Like every good business communication, including a “call to action” is crucial to generating ink on your company. You have something of value to the reporter—a credible witness to your story who can give the story a human basis. Before closing your email, offer the writer access to a credible resource who can offer more information.

Who to Contact

You know what publications you want to go after and you’ve built your story out into a worthwhile pitch. Now, it’s time to learn a little more about your target audience and what you’re up against.

The most important thing to remember as a representative of your brand is that journalists are wary of PR people. The reps that are considerate of the journalist’s time, understand their beat, don’t spam and don’t send more than one copy of the same pitch are the ones that develop lasting relationships.

Below you’ll find the most common PR targets and a little background on how they work.

01. Editors.
While editors control the workflow in the editorial department, they can also be the busiest people on the staff. Getting the attention of an editor is tough work, but it’s the most fulfilling in terms of getting an interview or placement for your story. When you pitch an editor, pay careful attention to the contact’s beat. Make sure pitches are relevant, succinct and include all of the relevant facts.
02. Reporters.
Reporters aren’t slaves to their editors, but they do have to work through them to secure a story placement. They’re also extremely busy, but they’re always hungry for interesting story ideas. Reporters are second to editors in terms of securing editorial placement, but you may have a better chance of gathering a response from a reporter. Make sure to include all of the relevant information in your pitch and offer a press release as supplemental info.
03. Bloggers.
The advent of the blogosphere has changed the way PR professionals think of pitching. Bloggers can be a wildcard in the world of public relations; some blogs are updated by individuals, while others function more like online magazines. As a result, bloggers have a bit freer reign when it comes to which editorial content is posted. But, as wildcards, bloggers also present a unique challenge: if you get under a blogger’s skin, they won’t hesitate to drum up some negative press on your company. Therefore, wariness is crucial when pitching bloggers.
04. Editorial Assistants.
It’s a last ditch option, but it’s been known to work on occasion. Editorial assistants handle a lot of administrative work at prominent publications so they don’t usually have a lot of pull. If your story is interesting enough and the editorial assistant wants to gain some extra points with the boss, they could forward your pitch along and bump you up to the top of the editor’s queue.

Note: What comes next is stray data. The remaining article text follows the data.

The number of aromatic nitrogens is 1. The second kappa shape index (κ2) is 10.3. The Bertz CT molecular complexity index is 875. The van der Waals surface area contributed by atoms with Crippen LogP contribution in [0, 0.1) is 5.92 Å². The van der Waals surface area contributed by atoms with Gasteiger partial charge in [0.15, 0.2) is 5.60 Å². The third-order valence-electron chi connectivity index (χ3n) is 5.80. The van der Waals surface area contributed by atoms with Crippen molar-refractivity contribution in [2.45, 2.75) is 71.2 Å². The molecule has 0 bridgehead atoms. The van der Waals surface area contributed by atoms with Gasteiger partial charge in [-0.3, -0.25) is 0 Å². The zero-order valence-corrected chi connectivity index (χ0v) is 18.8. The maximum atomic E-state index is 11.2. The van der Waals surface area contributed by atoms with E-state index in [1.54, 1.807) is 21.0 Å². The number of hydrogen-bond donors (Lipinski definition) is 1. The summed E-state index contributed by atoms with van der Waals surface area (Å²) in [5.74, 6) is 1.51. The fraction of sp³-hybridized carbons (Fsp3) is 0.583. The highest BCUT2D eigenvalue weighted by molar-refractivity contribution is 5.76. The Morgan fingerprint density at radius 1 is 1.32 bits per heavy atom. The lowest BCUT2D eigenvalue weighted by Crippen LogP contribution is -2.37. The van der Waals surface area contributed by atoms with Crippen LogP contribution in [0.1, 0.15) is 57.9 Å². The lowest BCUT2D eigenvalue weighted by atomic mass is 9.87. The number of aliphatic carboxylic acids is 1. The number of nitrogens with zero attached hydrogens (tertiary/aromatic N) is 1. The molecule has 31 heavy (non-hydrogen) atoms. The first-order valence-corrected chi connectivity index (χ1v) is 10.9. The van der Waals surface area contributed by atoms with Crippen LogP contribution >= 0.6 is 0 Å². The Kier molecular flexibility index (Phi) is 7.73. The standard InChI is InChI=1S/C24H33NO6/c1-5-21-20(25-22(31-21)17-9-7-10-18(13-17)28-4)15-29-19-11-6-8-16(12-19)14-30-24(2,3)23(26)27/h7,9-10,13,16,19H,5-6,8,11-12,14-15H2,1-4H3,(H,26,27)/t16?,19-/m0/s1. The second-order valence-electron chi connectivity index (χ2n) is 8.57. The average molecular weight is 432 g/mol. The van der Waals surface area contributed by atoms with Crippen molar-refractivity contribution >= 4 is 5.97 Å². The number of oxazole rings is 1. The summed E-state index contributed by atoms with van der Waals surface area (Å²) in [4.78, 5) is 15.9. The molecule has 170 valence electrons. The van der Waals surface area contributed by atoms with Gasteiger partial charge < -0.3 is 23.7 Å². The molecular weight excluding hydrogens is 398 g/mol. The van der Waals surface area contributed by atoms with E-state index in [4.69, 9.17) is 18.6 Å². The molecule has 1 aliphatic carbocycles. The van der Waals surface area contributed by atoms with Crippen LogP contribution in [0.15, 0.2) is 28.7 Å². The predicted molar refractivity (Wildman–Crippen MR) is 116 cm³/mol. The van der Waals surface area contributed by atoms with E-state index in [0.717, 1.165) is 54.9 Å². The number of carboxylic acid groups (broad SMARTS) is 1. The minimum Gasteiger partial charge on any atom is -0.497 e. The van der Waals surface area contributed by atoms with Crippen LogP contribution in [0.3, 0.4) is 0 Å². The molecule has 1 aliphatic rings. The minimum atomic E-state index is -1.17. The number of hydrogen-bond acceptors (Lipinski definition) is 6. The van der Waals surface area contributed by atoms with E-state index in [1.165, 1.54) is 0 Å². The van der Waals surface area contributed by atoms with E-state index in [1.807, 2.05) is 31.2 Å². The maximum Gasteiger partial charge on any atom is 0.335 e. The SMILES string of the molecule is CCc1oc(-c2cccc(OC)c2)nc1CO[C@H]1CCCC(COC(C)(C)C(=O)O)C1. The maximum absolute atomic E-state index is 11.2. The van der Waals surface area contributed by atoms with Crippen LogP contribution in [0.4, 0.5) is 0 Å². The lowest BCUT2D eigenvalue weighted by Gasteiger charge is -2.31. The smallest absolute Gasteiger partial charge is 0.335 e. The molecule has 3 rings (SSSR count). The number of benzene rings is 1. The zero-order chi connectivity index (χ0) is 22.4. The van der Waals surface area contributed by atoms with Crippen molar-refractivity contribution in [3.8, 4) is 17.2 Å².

What's Newsworthy?

PR professionals are consultants, and as consultants, they must bow to the every wish of their clients. One of the most frustrating things about working for a PR firm is when a client comes to you with company news that no one outside of the company will have any interest in. You push out the pitch because your client requested it (and refused to listen to reason), but you know the outcome before you’ve sent out your first pitch: no one cares.

As entrepreneurs, we sometimes lose sight of what makes our brand interesting. Sure, that new CRM you just implemented is exciting to you—but what makes you think your customers care?

Three developments that companies regularly mistake for news:

  • New Hires – Unless it’s the former CTO of Google, no one cares.
  • Anniversaries – Unless you’re at the century mark, it probably isn’t important.
  • New Customer – Unless you have measurable results and an interesting story, what brands you serve should be limited to your website.

Sorry to let you down like that. So what makes a newsworthy pitch for a journalist? A “yes” answer to any of the five questions below is usually a good sign you have something to talk about.

01: Have I read a similar story about a company the size of ours?
A "yes" answer to this question doesn’t secure newsworthy status, but it does mean that someone out there is interested in your story.
02: Does the pitch add insight to or capitalize off of a news trend?
If you’re selling waterproofing products right before a hurricane, it might be newsworthy. If you’ve found a solution to data security in the cloud, even better.
03: Is the story timely?
If you were the first site in your industry to offer free shipping, that’s great. But if everyone is doing it now, you may have missed the boat.
04: Do you have evidence to back up your story?
If you’re launching a new product, how do you know it works? If you’re pitching a success story, is the customer willing to talk?
05: Does it impact your customers?
A new development may affect your business—but how does it affect your audience? That’s the most important thing a journalist cares about.

Get a Journalist's Attention

The world of public relations is a cutthroat one. On a daily basis, you’re competing with hundreds of different PR professionals that are trying to catch the attention of the same editor, reporter or blogger. If you think outside of the box when you approach your PR strategy, you have a better chance of catching a journalist’s eye. Sometimes there’s a risk involved—but the payoff could be huge.